Miya Masaoka

Triangle of Resistance

Innova 945



1. The Long Road 12:23

2. The Clattering of Life 19:57

3. Survival 10:19

Jennifer Choi, violin

Esther Noh, violin

David Wallace, viola

Alex Waterman, cello

Satoshi Takeishi, percussion:

Buddhist prayer singing bowls, gongs, taiko, changgu and other drums

Miya Masaoka, koto

Ben Vida, analog modular synthesizer

Richard Carrick, conductor



James Ilgenfritz, bass




On February 19, 1942, President Franklin D. Roosevelt signed Executive Order 9066, throwing the lives of over 110,000 Americans of Japanese ancestry into turmoil. This order authorized the U.S. government to remove all Japanese Americans from the West Coast and to imprison them in detention camps, internment camps, temporary assembly centers and concentration camps across the country. They lost their jobs, businesses, farms and homes. Young people were forced to leave colleges and universities, disrupting their education. This mass incarceration of innocent men, women and children, based solely on their race, was a gross violation of their civil and constitutional rights and unprecedented in modern American history.


The Issei, or first generation Japanese immigrants, faced discrimination and anti-Asian legislation that denied them the right to own land or to become American citizens. Immediately after Japan bombed Pearl Harbor on December 7, 1941, the FBI arrested over 2,000 Issei leaders, newspaper editors, Japanese-language teachers and Buddhist priests. They were taken from their homes to camps as far away as Bismarck, North Dakota and were not reunited with their families for months or even years. Two thirds of Japanese Americans were Nisei or second generation, born in the United States and therefore, citizens. But groups like the Native Sons of the Golden West and the Hearst newspapers called for the removal of all Japanese Americans, citizens and aliens alike. There were few who spoke up against the incarceration but Japanese Americans today are grateful to the Quakers who provided gifts for the children in the camps and helped Japanese Americans resettle after the war.


In 1981, the Japanese American community spoke about their losses and pain at the Commission on the Wartime Relocation and Internment of Civilians hearings and demanded redress and reparations. The Commission’s findings stated that camps were a result of “war hysteria”, “race prejudice” and “a failure of political leadership.” The community waged a successful campaign to pass the Civil Liberties Act of 1988 which provided an apology and individual reparations to each individual affected by EO 9066.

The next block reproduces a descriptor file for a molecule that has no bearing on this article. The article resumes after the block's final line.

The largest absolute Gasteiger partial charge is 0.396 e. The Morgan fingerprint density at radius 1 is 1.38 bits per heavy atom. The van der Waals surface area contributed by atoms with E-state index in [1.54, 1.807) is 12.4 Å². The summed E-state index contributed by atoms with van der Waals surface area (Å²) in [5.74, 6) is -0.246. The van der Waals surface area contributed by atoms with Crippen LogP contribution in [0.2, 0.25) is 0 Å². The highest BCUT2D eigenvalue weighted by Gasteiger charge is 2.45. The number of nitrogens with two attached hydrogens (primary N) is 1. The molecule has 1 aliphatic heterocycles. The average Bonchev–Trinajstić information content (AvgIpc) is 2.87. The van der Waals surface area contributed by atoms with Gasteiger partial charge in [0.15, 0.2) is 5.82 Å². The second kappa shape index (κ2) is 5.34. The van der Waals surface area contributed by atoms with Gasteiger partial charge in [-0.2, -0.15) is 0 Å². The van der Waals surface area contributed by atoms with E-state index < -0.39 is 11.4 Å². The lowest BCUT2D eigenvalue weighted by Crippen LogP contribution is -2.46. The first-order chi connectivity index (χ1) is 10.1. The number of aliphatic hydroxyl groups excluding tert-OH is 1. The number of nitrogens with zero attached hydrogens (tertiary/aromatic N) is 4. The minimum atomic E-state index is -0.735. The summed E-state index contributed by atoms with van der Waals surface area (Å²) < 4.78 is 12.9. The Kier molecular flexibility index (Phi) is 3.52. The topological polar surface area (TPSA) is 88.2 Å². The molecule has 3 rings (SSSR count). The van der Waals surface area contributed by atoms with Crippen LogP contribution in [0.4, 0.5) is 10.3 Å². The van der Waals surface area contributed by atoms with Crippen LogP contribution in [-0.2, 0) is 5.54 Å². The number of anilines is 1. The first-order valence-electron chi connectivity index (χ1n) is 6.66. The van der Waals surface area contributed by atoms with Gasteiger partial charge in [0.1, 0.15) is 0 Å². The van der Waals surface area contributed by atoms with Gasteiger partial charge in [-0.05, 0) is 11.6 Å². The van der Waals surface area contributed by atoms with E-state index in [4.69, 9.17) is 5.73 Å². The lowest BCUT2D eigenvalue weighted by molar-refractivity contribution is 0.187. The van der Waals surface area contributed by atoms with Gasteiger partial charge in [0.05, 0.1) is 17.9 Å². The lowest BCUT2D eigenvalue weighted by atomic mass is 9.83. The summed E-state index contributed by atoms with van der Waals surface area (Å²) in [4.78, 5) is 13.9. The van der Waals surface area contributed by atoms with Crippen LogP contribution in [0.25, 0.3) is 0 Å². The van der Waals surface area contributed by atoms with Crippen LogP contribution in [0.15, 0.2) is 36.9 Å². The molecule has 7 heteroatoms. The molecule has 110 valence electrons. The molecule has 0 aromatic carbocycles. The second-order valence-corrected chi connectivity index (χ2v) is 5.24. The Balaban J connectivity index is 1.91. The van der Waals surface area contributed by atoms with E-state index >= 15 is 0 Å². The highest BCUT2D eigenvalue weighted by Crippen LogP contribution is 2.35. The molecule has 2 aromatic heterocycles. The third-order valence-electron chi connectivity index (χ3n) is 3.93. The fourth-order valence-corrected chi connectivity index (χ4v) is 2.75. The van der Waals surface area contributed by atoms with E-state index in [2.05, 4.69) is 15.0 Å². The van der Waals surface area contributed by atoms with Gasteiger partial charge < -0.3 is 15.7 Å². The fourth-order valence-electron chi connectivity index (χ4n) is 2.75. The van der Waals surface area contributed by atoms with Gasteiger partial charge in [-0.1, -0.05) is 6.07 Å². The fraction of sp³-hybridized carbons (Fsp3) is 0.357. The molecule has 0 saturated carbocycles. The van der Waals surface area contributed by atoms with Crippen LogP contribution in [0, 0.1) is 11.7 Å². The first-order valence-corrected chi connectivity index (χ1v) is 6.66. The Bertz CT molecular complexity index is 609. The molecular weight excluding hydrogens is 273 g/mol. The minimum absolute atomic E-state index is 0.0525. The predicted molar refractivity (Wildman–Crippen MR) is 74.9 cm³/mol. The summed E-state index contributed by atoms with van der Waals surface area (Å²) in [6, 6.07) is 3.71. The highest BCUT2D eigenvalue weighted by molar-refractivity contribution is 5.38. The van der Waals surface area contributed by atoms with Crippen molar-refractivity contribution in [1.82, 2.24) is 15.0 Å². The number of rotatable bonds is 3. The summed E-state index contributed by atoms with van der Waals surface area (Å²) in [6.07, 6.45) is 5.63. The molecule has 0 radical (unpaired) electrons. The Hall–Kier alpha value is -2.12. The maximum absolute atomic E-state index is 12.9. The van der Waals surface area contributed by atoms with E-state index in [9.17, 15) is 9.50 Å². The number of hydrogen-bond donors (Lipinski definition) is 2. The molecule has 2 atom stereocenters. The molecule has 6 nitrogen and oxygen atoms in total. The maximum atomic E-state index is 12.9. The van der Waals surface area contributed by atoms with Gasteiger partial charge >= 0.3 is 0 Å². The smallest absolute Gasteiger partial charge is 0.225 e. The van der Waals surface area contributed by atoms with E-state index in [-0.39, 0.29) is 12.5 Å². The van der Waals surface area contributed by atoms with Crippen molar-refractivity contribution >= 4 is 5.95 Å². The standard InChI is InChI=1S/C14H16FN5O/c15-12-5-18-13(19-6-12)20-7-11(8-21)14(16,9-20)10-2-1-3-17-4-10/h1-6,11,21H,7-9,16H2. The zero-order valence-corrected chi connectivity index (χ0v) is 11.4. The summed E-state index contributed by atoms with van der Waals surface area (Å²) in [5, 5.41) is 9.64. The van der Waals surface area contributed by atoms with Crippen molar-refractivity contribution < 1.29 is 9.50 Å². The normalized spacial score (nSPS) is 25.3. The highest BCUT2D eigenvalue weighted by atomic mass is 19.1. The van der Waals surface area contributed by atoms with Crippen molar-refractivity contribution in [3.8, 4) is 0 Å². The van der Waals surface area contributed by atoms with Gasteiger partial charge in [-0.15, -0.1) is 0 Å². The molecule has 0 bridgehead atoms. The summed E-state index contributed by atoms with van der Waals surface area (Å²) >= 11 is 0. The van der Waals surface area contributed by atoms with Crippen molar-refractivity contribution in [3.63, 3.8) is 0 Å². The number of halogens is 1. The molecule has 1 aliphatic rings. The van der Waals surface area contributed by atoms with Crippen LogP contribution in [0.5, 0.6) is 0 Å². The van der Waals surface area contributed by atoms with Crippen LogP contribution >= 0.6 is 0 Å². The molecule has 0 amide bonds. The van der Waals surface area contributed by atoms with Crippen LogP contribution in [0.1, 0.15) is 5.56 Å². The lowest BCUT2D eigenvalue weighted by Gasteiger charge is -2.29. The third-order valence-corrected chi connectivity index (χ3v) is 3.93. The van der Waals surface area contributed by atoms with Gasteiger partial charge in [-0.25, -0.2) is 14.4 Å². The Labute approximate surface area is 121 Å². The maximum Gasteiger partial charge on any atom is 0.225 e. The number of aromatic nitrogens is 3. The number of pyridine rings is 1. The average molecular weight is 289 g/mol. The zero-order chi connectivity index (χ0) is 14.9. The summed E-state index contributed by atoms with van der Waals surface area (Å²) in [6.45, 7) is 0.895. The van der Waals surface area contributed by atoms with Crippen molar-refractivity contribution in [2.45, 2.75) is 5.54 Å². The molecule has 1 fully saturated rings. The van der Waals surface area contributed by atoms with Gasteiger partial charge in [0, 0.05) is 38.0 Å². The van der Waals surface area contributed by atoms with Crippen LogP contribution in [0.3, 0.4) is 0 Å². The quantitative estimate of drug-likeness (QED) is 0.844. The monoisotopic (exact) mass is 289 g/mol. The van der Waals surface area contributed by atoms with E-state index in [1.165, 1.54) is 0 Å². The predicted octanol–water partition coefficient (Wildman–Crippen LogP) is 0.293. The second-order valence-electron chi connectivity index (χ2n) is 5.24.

— Kathy Nishimoto Masaoka is a retired high school teacher and active in civil rights and community issues in Little Tokyo, Los Angeles, and has helped to organize programs in support of American Muslims.


My mother, Helen Sachi Masaoka, has a painful story – one that she would tell when I was growing up, but then she stopped telling it for some reason. It was about something that happened to her and her parents, six sisters and brothers when she was 13 years old. She talked very little of those years, so when she did, I really paid attention. Living in San Leandro, California, she said the U.S. government tacked paper posters of Executive Order 9066 on street lamps informing Japanese Americans living in California that they were about to be interned. She was in Junior High School, and excelled in French and violin, and she was standing there reading the wheat-pasted poster. A passer-by shouted at her, “Read it good, Jap!” She was about to be taken from her home, pulled from school, and go to a prison camp for four years. I think with horror how she must have felt, to experience such hate coming from both the government and the passer-by simultaneously. My heart breaks for my mother, as this was such an unjust and cruel event to shape the psyche of a young girl – one who was becoming a woman and beginning to understand the world from the point of view of an adult, and no longer a child. It was a true loss of innocence.